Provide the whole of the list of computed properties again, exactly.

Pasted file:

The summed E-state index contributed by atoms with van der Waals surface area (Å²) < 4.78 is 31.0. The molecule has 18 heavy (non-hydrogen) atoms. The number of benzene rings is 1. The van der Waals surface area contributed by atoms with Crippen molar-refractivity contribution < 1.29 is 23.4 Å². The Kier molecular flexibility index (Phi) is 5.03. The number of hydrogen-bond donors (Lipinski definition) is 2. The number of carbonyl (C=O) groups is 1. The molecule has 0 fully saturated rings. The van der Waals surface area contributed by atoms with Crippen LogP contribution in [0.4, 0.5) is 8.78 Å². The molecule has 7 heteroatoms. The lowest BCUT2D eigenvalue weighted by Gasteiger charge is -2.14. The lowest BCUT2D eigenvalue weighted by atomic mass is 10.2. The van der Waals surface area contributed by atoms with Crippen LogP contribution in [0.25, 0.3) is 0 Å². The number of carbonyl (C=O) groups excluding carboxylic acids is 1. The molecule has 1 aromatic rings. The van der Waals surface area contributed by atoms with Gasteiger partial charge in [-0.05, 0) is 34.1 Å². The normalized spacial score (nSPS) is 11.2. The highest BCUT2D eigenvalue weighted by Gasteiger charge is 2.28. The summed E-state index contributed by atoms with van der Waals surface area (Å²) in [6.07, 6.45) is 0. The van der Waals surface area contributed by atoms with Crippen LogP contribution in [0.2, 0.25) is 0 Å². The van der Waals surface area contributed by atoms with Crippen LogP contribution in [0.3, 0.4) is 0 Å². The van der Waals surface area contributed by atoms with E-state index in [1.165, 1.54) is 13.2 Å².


The summed E-state index contributed by atoms with van der Waals surface area (Å²) < 4.78 is 31.0. The molecule has 18 heavy (non-hydrogen) atoms. The number of benzene rings is 1. The van der Waals surface area contributed by atoms with Crippen molar-refractivity contribution < 1.29 is 23.4 Å². The Kier molecular flexibility index (Phi) is 5.03. The number of hydrogen-bond donors (Lipinski definition) is 2. The number of carbonyl (C=O) groups is 1. The molecule has 0 fully saturated rings. The van der Waals surface area contributed by atoms with Crippen LogP contribution in [0.4, 0.5) is 8.78 Å². The molecule has 7 heteroatoms. The lowest BCUT2D eigenvalue weighted by Gasteiger charge is -2.14. The lowest BCUT2D eigenvalue weighted by atomic mass is 10.2. The van der Waals surface area contributed by atoms with Crippen LogP contribution in [0.25, 0.3) is 0 Å². The number of carbonyl (C=O) groups excluding carboxylic acids is 1. The molecule has 1 aromatic rings. The van der Waals surface area contributed by atoms with Gasteiger partial charge in [-0.05, 0) is 34.1 Å². The normalized spacial score (nSPS) is 11.2. The highest BCUT2D eigenvalue weighted by Gasteiger charge is 2.28. The summed E-state index contributed by atoms with van der Waals surface area (Å²) in [6.07, 6.45) is 0. The van der Waals surface area contributed by atoms with Crippen LogP contribution in [0.2, 0.25) is 0 Å². The van der Waals surface area contributed by atoms with Crippen LogP contribution in [0.3, 0.4) is 0 Å². The van der Waals surface area contributed by atoms with E-state index in [1.165, 1.54) is 13.2 Å².